ISLAMABAD: The International Day of Universal Access to Information (IDUAI) was celebrated for the first time in Islamabad by Unesco and its partner organisations on Thursday.
Speakers at the event – which was organised by Unesco, the European Union and the embassies of Netherlands and Sweden – promoted the importance of the right to information as cornerstones of inclusive knowledge societies.
The celebrations aimed to raise awareness about the importance of universal access to information, and how the right to information could help attain the Sustainable Development Goals by enabling adequate monitoring and progress assessment.
A short timeline exhibition commemorated the Press Act of Sweden and showcased the ups and downs in the history of press freedom in Sweden.
The display illustrated the struggle for press freedom and the right to information as continuous and never finished.
Speaking on the occasion, Swedish Ambassador Ingrid Johansson told the audience that Sweden was a pioneer in fostering freedoms, as it had the world’s oldest press freedom act dating back to 1766.
Commemorating 250 years of the Swedish Freedom of the Press Act, she said it was an integral part of the Swedish constitution.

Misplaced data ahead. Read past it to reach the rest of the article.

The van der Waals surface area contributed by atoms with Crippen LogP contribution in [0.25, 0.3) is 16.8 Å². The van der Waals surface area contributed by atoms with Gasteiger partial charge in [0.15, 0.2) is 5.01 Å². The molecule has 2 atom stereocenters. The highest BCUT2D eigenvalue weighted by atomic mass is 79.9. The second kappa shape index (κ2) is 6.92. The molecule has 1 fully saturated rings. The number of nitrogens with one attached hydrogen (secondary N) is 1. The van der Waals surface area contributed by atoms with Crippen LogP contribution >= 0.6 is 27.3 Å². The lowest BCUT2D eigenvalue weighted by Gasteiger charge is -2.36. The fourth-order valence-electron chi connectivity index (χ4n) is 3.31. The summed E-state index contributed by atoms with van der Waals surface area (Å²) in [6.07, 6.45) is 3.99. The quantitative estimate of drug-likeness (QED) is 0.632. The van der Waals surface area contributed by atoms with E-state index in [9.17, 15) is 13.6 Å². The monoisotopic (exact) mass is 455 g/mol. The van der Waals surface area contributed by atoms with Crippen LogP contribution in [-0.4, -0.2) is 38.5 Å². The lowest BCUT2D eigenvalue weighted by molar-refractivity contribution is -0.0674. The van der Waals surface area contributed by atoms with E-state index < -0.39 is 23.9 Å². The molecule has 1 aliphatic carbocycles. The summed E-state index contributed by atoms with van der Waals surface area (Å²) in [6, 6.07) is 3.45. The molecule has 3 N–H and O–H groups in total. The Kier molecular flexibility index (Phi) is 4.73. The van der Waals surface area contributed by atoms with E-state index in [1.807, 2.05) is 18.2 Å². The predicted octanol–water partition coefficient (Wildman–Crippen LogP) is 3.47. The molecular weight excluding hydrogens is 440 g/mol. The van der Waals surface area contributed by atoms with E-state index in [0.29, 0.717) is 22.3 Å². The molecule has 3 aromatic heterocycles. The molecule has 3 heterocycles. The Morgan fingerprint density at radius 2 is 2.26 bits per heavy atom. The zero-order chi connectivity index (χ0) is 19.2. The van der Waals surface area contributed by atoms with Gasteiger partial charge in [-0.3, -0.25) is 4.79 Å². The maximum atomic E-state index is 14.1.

“It abolished political censorship, giving citizens [the] legal right to scrutinise and share public documents……..
Unesco representative Vibeke Jensen said that Pakistan had come a long way. She congratulated Punjab and Khyber Pakhtunkhwa on their right to information legislation, which are highly regarded for their quality of standards, and encouraged Balochistan to follow in their footsteps to adopt inclusive laws.
“Information is public good, must be available to all. This is particularly important in Pakistan, home to rich diversity of cultures and minorities. Since the assembly approved the right to information bill and federal government processing the right of access to information bill 2017, are important steps in promoting transparent and accountable democracy,” she said.
Human Rights Secretary Rabiya Javeri Agha said at the event that the first generation of freedom of information laws failed to spearhead transparency and accountability in Pakistan and were limited in scope and cumbersome in procedure………..
The speeches were also followed by group discussions and presentations.